The crash of a plane in Indonesia carrying more than 60 people comes at a difficult time for the aviation giant Boeing, which has seen its reputation battered by years of investigations over deadly crashes.
While the authorities are still looking for the cause, the plane that crashed on Saturday near Jakarta, the Indonesian capital, was a 26-year-old 737-500, a workhorse model with a good safety record. The plane at the center of the Boeing crisis was the 737 Max, a later version with faulty antistall software that led to two deadly crashes.
Here is what to know about the Boeing plane in the Indonesia crash.
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What caused the Boeing plane crash in Indonesia?
It is unclear what caused the crash. Sriwijaya Air Flight 182, which was traveling to the city of Pontianak on the island of Borneo, took off amid a heavy monsoon season rain, following a bad weather delay. It plunged more than 10,000 feet in less than a minute, according to the tracking site Flightradar24.
Indonesia, an archipelago nation of thousands of islands, is heavily dependent on air travel. Though the country has a long history of aviation accidents, Sriwijaya Air had not had a single fatal crash since it began operations in 2003.
The plane involved in the Sriwijaya Air crash, which lost contact shortly after takeoff from Jakarta on Saturday, was a Boeing 737-500, a proven model developed in the 1980s, and not the troubled 737 Max airliner, which was grounded after deadly crashes in 2018 and 2019.
How is the 737-500 different from the 737 Max?
The plane involved in the crash on Saturday is an earlier model of the 737, and it had been in operation for 26 years. It was previously flown by Continental Airlines and United Airlines before it was delivered to Sriwijaya Air in 2012, according to the Airfleets online database.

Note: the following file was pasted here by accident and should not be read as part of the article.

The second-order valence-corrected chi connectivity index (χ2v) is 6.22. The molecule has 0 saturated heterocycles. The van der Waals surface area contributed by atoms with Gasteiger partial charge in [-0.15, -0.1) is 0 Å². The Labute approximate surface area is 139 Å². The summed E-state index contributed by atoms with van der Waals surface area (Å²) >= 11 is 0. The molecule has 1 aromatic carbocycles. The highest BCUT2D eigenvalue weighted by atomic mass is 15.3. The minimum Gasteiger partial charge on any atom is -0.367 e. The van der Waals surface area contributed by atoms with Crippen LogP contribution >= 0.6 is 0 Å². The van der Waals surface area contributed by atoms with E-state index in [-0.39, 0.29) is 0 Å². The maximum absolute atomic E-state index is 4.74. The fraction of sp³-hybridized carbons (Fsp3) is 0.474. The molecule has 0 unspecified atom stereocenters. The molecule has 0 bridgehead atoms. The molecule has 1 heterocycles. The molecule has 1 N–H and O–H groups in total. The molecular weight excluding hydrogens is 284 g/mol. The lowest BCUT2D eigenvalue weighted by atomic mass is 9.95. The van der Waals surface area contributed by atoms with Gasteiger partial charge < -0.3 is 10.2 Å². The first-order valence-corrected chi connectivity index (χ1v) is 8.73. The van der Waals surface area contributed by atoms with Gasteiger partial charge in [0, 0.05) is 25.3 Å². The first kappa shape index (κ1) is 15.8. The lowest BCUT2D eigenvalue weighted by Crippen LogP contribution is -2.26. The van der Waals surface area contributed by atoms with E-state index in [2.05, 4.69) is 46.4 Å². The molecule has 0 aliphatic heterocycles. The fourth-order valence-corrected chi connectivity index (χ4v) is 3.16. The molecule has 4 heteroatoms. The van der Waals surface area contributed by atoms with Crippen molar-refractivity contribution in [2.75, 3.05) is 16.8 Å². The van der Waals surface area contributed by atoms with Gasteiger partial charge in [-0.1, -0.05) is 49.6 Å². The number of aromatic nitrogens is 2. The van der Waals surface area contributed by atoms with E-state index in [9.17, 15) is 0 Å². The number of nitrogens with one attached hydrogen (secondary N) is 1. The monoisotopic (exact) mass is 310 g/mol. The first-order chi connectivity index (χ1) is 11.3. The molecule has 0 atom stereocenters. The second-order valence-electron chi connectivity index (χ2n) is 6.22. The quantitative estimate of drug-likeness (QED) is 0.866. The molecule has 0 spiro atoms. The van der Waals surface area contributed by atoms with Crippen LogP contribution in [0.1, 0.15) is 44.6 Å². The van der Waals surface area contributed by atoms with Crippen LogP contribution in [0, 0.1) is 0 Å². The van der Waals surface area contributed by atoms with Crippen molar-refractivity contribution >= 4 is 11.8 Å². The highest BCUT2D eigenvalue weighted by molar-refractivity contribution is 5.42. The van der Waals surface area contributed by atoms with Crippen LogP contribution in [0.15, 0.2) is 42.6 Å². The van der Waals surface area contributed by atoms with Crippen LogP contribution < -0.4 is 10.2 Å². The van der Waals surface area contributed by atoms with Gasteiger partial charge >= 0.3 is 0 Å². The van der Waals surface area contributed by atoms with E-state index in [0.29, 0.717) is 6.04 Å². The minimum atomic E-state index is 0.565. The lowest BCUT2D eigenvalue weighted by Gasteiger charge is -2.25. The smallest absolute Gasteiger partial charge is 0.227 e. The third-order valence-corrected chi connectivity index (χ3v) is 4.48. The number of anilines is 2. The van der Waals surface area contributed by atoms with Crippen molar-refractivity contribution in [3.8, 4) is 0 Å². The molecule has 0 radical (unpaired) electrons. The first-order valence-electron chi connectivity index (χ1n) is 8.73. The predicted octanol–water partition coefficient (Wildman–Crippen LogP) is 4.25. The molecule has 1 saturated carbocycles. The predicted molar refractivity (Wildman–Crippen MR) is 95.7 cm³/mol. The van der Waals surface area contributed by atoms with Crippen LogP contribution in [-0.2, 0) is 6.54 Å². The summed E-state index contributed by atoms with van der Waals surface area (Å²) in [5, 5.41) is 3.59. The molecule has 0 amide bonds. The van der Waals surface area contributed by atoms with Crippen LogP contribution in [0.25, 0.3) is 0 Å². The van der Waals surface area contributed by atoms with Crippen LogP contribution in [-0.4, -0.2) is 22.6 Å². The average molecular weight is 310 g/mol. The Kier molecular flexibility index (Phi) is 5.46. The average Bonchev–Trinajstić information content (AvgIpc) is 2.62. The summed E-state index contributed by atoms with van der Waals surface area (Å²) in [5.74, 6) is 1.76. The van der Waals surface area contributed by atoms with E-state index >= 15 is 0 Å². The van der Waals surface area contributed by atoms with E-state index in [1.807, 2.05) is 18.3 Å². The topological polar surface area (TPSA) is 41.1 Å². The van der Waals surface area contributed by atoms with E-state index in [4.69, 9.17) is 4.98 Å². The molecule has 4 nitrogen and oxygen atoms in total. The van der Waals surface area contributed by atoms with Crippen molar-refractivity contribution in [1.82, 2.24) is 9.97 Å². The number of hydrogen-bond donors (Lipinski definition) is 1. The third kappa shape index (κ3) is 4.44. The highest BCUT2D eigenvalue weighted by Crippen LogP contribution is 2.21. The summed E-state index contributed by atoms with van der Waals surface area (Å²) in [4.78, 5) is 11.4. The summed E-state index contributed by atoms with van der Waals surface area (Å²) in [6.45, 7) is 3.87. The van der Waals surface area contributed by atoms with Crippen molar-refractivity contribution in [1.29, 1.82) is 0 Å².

The 737-500 does not share the same antistall system as the 737 Max, which was triggered in the 2018 crash of another Indonesian flight, Lion Air Flight 610, killing all 189 people aboard. The same system was blamed in the crash of a 737 Max in Ethiopia in March 2019, which killed 157.
Those crashes forced the grounding of the Max fleet worldwide and a crisis for Boeing. The company fired its chief executive and said last year that the Max grounding would cost it more than $18 billion, a sharp blow even before the coronavirus pandemic pummeled the industry.
Last week, the company said it had agreed to pay $2.5 billion, including $500 million for a victims fund, to resolve a criminal conspiracy charge to defraud the Federal Aviation Administration over evaluation of the 737 Max.
The troubled 737 Max resumed flying last month, with American Airlines Flight 718 making the first commercial flight of the plane after the F.A.A. lifted its grounding order in November. Before they are permitted to fly again, each 737 Max aircraft must have its wiring and software modified.
What is the history of the Boeing 737-500?
The 737-500 was introduced with the purchase of 20 planes in 1987 by Southwest Airlines. The airline used the model, with a capacity of 122, to more efficiently handle longer routes with a smaller number of passengers, Southwest’s corporate historian, Richard West, wrote in 2016. That need dropped as its long-haul travel business increased, and Southwest’s last 737-500 flew in September 2016.
Historically, the 737-500 has been a safe plane to fly. The series it belongs to, which includes the 737-300 and 737-400, has had 19 fatal accidents over more than three decades in operation, or about one fatal accident for every four million departures, according to a 2019 Boeing report.
Four previous fatal accidents have been recorded in the 737-500, including crashes in South Korea in 1993, Tunisia in 2002 and in Russia in 2008 and 2013, according to the Aviation Safety Network.
Which airlines fly it?
Boeing manufactured 389 of the 737-500 before the model was discontinued. As many as 100 remain in use by smaller airlines around the world in countries including Afghanistan, Iran, Nigeria, Russia and Ukraine, according to the tracking website Planespotters.net.